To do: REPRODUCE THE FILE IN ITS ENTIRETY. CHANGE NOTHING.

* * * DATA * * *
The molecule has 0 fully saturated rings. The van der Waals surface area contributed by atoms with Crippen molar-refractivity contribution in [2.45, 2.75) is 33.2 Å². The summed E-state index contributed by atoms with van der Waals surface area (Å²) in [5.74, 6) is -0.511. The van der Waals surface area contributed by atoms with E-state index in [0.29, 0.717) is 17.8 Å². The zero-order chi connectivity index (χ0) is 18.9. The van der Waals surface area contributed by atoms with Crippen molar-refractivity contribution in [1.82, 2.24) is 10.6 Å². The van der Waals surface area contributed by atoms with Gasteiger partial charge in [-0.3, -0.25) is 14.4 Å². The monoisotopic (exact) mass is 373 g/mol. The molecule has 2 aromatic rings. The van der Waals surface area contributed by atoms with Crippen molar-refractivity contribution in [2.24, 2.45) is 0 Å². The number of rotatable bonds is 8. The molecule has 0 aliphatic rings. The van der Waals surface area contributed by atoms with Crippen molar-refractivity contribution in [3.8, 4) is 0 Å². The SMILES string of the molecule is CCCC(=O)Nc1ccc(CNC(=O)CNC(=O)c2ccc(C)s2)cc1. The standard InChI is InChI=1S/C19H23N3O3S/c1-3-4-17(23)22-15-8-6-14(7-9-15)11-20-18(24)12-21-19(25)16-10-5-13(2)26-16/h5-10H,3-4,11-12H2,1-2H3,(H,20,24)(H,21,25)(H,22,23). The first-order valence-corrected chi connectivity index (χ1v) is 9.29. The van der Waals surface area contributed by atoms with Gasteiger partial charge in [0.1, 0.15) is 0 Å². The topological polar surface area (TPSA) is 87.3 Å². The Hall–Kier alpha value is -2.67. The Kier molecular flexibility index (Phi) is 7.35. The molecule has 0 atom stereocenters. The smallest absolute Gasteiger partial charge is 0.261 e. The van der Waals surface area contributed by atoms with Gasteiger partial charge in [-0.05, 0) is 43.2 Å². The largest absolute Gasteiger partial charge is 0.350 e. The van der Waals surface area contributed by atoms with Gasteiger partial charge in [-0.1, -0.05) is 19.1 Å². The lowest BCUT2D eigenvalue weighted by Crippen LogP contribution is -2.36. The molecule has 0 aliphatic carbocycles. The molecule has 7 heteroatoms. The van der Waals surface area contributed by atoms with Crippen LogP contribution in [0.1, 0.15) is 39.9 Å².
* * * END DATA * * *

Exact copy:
The molecule has 0 fully saturated rings. The van der Waals surface area contributed by atoms with Crippen molar-refractivity contribution in [2.45, 2.75) is 33.2 Å². The summed E-state index contributed by atoms with van der Waals surface area (Å²) in [5.74, 6) is -0.511. The van der Waals surface area contributed by atoms with E-state index in [0.29, 0.717) is 17.8 Å². The zero-order chi connectivity index (χ0) is 18.9. The van der Waals surface area contributed by atoms with Crippen molar-refractivity contribution in [1.82, 2.24) is 10.6 Å². The van der Waals surface area contributed by atoms with Gasteiger partial charge in [-0.3, -0.25) is 14.4 Å². The monoisotopic (exact) mass is 373 g/mol. The molecule has 2 aromatic rings. The van der Waals surface area contributed by atoms with Crippen molar-refractivity contribution in [2.24, 2.45) is 0 Å². The number of rotatable bonds is 8. The molecule has 0 aliphatic rings. The van der Waals surface area contributed by atoms with Crippen molar-refractivity contribution in [3.8, 4) is 0 Å². The SMILES string of the molecule is CCCC(=O)Nc1ccc(CNC(=O)CNC(=O)c2ccc(C)s2)cc1. The standard InChI is InChI=1S/C19H23N3O3S/c1-3-4-17(23)22-15-8-6-14(7-9-15)11-20-18(24)12-21-19(25)16-10-5-13(2)26-16/h5-10H,3-4,11-12H2,1-2H3,(H,20,24)(H,21,25)(H,22,23). The first-order valence-corrected chi connectivity index (χ1v) is 9.29. The van der Waals surface area contributed by atoms with Gasteiger partial charge in [0.1, 0.15) is 0 Å². The topological polar surface area (TPSA) is 87.3 Å². The Hall–Kier alpha value is -2.67. The Kier molecular flexibility index (Phi) is 7.35. The molecule has 0 atom stereocenters. The smallest absolute Gasteiger partial charge is 0.261 e. The van der Waals surface area contributed by atoms with Gasteiger partial charge in [-0.05, 0) is 43.2 Å². The largest absolute Gasteiger partial charge is 0.350 e. The van der Waals surface area contributed by atoms with Gasteiger partial charge in [-0.1, -0.05) is 19.1 Å². The lowest BCUT2D eigenvalue weighted by Crippen LogP contribution is -2.36. The molecule has 0 aliphatic carbocycles. The molecule has 7 heteroatoms. The van der Waals surface area contributed by atoms with Crippen LogP contribution in [0.1, 0.15) is 39.9 Å².